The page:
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Summary Chapter 72

Nell has been dead for two days. They had all been with her, knowing the end was near. She sunk into a deep sleep and uttered in her dreams, which seemed to dwell on the pleasant aspects of their journey. She woke briefly to ask for each person to give her a kiss. She died in her grandfather’s arms.

She said she had wished she could have told the two Edwards sisters how much she thought about them. She wished she could have seen Kit, and asked someone to send him her love.

The little friend of hers had picked flowers for her and had worried that they had left her alone. He dreamed she had been restored to them. He asked to sit up with her, and they allowed him to. Nell’s little friend talks to the grandfather about her and persuades him to get some rest.

The day they come to remove the body, the little friend leads the grandfather away—telling him he is going to show him Nell’s favorite spot. The grandfather becomes alarmed when he sees signs of mourning in the village. He wants to turn back. He enters the clergyman’s house. He asks the clergyman and deaf assistant if they have buried anyone today. They deny this. The grandfather agrees to follow the boy.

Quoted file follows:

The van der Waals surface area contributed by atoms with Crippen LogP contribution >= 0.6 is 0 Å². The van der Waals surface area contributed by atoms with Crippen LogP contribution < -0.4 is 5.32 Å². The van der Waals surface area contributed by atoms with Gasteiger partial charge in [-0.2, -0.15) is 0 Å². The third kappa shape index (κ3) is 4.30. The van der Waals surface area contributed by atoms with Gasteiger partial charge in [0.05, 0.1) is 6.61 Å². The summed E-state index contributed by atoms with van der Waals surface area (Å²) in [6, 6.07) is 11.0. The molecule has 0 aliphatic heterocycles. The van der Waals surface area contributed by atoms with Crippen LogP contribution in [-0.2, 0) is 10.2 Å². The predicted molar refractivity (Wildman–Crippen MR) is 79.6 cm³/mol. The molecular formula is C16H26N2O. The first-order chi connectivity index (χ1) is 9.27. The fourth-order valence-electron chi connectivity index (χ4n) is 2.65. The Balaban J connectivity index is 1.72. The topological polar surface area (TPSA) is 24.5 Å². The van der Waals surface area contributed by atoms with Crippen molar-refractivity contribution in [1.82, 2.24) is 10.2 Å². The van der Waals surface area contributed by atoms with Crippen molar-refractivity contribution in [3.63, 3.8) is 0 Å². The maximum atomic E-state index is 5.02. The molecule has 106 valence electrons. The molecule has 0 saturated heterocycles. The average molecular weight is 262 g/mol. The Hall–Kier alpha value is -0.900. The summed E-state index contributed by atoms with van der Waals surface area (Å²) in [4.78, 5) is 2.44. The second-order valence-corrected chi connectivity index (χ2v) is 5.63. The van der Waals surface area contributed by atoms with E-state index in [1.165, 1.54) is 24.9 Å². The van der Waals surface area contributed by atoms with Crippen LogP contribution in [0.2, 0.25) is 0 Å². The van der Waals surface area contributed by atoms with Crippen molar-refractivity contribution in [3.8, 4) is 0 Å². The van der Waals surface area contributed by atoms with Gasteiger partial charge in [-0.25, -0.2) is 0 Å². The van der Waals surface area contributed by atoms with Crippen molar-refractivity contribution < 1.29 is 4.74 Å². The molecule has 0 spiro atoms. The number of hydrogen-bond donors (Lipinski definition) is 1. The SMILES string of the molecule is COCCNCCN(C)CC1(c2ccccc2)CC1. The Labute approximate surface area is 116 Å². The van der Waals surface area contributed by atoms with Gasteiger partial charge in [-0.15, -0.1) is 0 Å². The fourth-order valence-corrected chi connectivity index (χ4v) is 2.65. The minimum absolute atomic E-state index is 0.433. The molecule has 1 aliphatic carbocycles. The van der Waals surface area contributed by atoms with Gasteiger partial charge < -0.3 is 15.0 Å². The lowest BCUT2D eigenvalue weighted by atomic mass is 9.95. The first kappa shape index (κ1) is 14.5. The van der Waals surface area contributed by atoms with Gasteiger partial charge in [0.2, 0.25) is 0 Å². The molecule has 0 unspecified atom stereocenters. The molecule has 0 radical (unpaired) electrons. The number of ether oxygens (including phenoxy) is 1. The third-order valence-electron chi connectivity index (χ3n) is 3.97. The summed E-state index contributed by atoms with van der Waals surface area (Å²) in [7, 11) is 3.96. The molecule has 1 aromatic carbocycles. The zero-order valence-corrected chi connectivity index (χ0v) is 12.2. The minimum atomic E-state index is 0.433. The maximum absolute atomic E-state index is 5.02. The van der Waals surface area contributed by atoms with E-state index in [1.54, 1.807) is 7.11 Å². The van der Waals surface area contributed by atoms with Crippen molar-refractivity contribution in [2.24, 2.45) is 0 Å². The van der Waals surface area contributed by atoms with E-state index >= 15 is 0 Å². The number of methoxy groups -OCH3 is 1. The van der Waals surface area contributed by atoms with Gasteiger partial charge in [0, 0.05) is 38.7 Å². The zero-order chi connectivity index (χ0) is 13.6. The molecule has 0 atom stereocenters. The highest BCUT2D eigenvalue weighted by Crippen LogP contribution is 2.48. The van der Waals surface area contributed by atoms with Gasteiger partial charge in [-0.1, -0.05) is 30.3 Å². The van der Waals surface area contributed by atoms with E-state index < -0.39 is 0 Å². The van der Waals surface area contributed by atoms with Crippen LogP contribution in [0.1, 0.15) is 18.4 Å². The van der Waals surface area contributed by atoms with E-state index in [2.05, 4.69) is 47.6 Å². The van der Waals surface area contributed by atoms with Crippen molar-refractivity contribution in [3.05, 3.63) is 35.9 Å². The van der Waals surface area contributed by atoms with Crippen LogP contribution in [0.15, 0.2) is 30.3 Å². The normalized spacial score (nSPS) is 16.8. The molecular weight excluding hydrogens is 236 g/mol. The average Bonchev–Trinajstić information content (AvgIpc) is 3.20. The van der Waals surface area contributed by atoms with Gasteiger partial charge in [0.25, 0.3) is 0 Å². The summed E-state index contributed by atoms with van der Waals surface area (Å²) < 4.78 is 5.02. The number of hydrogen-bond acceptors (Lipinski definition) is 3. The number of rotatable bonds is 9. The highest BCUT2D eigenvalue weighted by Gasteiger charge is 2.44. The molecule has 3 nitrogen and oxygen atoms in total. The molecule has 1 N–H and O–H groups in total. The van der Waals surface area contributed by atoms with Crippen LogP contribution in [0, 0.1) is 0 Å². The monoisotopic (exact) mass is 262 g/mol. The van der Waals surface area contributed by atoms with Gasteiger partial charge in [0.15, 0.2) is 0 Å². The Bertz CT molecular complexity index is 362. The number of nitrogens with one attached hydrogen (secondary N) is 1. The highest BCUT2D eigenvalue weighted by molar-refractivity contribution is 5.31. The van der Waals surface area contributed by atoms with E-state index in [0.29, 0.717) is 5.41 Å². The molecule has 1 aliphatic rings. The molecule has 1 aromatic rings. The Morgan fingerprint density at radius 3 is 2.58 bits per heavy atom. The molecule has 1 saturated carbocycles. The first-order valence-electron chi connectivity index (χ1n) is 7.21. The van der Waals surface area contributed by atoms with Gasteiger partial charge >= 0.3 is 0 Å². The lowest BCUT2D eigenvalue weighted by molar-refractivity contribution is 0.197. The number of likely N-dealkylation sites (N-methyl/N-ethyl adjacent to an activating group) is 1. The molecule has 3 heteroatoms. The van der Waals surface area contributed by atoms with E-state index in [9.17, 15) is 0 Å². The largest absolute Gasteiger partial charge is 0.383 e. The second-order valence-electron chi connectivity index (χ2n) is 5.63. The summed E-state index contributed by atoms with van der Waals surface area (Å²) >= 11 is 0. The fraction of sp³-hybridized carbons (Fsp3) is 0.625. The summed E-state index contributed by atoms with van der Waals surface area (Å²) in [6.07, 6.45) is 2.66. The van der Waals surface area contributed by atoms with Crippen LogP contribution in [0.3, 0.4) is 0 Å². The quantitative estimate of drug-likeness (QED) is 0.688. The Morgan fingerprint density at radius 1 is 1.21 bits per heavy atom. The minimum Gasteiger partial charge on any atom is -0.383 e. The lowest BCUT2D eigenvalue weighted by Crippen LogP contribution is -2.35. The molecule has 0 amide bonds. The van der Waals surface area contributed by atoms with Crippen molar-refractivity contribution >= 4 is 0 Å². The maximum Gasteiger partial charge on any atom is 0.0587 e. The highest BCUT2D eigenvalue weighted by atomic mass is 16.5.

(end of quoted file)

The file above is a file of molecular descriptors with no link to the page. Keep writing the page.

The village turns out for Nell’s funeral. As they watch the burial, they share memories of her. Later, the grandfather returns to his dwelling, exhausted. He falls into a deep sleep. When he awakes, he goes into the chamber to find Nell gone. He goes searching for her. They finally tell him that they buried her. He grieves, and they worry it will kill him—but he recovers.

The grandfather never trusts Nell’s little friend again. He never acknowledges his brother or any other friend. He is only interested in Nell. He continues to have hope that she will come back. He becomes sick at heart.

His friends wonder if they shouldn’t remove him from the village, thinking it is causing him pain and making him worse. They consult experts. The experts say that he will always want to return here. They could lock him up, but if he escapes—he will return here or die trying.

The grandfather starts packing his things and waiting by her grave. When she doesn’t show, he returns home—muttering that she’ll come the next day. This becomes his habit until one day they find him dead by her grave. They bury him next to her.

Charles Dickens